Beijing was also quick to impose costs on Taipei. Aside from curbing imports of agricultural goods, it also launched unprecedented sea and air exercises in six designated areas surrounding the island. It was a move seen as a rehearsal for the island’s blockade, if not an invasion. The war games affected commercial shipping and aviation and ratcheted up tensions. Part of the drill areas goes deep into Taiwan’s territorial waters and airspace, repudiating its legal status. And although China has concluded its exercises, it announced intentions to conduct regular patrols. Taipei responded by performing its own military exercises, which, in turn, simulated efforts to deter crossing and landing on the island.

Pelosi’s visit may have given China a pretext to disavow the informal median line and normalize its presence in Taiwan’s waters and skies. Through its large-scale live-fire war games, Beijing telegraphed to Taipei its ability to cut off the island during a conflict. The drills also eroded the U.S.’ longstanding dominance in the Taiwan Strait, putting pressure on Washington’s security commitment to Taiwan. This may increase calls to sell more lethal and sophisticated U.S. weapons to Taiwan to beef up its defenses, giving the island’s defense planners more leeway in defining what constitutes asymmetric capabilities. The U.S. may also intensify its presence in the vicinity. Taipei’s vulnerability may enable it to garner more international sympathy, which can shore up its diminishing diplomatic space. It may even be able to entangle the U.S. and Japan in the event of a contingency. All these make for a toxic brew.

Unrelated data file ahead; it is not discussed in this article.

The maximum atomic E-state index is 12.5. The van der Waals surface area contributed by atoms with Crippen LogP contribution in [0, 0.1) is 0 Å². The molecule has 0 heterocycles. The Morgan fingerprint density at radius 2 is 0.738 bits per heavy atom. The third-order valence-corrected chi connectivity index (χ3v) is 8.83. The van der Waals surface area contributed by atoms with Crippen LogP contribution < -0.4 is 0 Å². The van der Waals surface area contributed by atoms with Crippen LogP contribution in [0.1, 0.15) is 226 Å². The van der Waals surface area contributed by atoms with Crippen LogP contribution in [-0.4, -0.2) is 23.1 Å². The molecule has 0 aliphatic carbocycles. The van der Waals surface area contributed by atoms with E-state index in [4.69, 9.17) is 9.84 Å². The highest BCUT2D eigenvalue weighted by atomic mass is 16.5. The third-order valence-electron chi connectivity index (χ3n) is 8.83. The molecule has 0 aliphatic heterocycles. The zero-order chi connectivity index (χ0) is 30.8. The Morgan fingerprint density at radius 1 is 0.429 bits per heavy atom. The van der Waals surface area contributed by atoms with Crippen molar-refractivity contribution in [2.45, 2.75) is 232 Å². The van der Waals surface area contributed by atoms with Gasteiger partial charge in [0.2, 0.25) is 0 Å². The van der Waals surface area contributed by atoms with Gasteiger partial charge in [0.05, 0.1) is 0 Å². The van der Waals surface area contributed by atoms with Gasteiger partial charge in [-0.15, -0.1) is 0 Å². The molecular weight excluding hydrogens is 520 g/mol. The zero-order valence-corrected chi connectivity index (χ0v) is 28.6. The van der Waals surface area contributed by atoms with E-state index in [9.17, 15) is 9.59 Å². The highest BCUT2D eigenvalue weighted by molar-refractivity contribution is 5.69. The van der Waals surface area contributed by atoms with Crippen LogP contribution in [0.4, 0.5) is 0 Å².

While tensions have long been a feature of cross-Strait and U.S.-China relations, the current situation in the Taiwan Strait has the potential to spark a serious crisis that could threaten regional peace and stability. The aspirations and passions invested on the issue and the capacities of the players involved raise the stakes should diplomacy fail. 

This article was published at China-US Focus

Lucio Blanco Pitlo III

Lucio Blanco Pitlo III is a Research Fellow at the Asia-Pacific Pathways to Progress Foundation. He was a lecturer at the Chinese Studies Program at the Ateneo de Manila University and the International Studies Department at the De La Salle University and contributing editor (Reviews) for the journal Asian Politics & Policy. He is also a member of the Board of Directors of the Philippine Association for Chinese Studies. He obtained his Master of Laws from Peking University and is presently pursuing his MA International Affairs at American University in Washington D.C.

Leave a Reply

Your email address will not be published.